The way one interacts with the world is colored by mood or emotional state. For successful human-human communication the expression of emotion is essential. In human-product communication people also express emotion (often negative); for instance, they may shove a chair, bang a printer, or slam a door. While this behavior might offer some relief, it does not enhance communication or the experience. On the contrary, if we forcefully express our negative emotions we can break the product and diminish the beauty of interaction. Is it possible to design products that can invite, recognize, and adapt to emotions?

Expressing emotions to an interactive product presupposes freedom of expression and thus freedom of interaction. This freedom of interaction is based on the exploitation of a range of perceptual motor skills by offering the user myriad ways to reach the product’s functionality. The designed action possibilities should therefore allow for diversification. This diversification can be realized through variations on the following aspects taken from the physical world, e.g., time, location, direction, dynamics, modality, and expression of the action [4].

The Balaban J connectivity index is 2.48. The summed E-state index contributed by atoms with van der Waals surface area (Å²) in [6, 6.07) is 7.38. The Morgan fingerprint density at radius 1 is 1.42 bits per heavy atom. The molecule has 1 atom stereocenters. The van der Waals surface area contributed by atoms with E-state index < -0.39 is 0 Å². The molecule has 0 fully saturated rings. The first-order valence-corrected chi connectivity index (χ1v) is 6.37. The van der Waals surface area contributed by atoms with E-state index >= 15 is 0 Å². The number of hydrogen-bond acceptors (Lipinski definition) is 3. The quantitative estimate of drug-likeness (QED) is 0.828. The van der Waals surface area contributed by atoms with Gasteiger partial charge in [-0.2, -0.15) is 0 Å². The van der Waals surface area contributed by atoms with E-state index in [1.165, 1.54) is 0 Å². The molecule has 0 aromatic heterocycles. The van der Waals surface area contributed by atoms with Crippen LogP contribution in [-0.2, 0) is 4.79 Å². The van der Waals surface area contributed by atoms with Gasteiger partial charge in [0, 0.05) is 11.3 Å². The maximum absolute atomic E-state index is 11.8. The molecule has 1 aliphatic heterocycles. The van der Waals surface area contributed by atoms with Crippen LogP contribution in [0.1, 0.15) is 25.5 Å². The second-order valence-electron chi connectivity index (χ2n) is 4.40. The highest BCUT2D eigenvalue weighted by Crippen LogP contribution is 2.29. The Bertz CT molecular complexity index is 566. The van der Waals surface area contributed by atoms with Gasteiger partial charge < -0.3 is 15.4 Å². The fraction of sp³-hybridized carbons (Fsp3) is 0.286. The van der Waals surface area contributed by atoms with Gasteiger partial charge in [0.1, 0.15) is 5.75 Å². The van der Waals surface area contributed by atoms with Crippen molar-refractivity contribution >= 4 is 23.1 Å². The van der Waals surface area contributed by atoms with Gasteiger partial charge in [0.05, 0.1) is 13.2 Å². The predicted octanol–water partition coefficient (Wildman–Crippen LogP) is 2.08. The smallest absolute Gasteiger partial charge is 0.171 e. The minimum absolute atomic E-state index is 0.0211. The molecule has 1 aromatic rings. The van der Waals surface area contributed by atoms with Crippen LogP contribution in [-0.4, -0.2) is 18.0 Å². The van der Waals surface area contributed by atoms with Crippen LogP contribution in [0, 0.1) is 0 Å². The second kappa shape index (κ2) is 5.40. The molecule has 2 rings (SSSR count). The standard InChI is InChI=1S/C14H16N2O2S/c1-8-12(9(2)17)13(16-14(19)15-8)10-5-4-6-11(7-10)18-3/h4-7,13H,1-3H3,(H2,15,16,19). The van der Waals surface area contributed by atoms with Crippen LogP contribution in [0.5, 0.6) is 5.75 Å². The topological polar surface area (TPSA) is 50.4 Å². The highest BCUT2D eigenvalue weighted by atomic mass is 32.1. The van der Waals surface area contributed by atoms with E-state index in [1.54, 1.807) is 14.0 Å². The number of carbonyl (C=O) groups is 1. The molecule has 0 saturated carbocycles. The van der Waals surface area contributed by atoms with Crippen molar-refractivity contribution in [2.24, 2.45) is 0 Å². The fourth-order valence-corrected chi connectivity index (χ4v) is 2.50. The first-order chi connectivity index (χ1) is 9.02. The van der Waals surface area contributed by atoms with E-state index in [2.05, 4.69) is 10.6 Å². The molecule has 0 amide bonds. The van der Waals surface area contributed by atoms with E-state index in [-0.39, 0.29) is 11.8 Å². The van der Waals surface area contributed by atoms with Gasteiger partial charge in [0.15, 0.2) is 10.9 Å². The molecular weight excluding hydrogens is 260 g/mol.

In our alarm clock prototype, freedom of interaction is realized by offering myriad ways to set the wake-up time, instead of a fixed sequential procedure. Figure 1 offers a sampling of the many ways to set the alarm clock to 6:00.

In a user test with the alarm clock we demonstrated that the freedom of interaction allowed for freedom of expression from which the person’s mood and a level of urgency could be recognized. We found positive correlations between the mood of the users and their creation of beauty of interaction, as measured via the aesthetics of symmetrical and balanced actions [3]. Urgency was expressed in actions that resulted in smooth, yet unbalanced slider patterns. Over time the alarm clock can adapt to this information to engage in an emotionally valuable relationship with the user.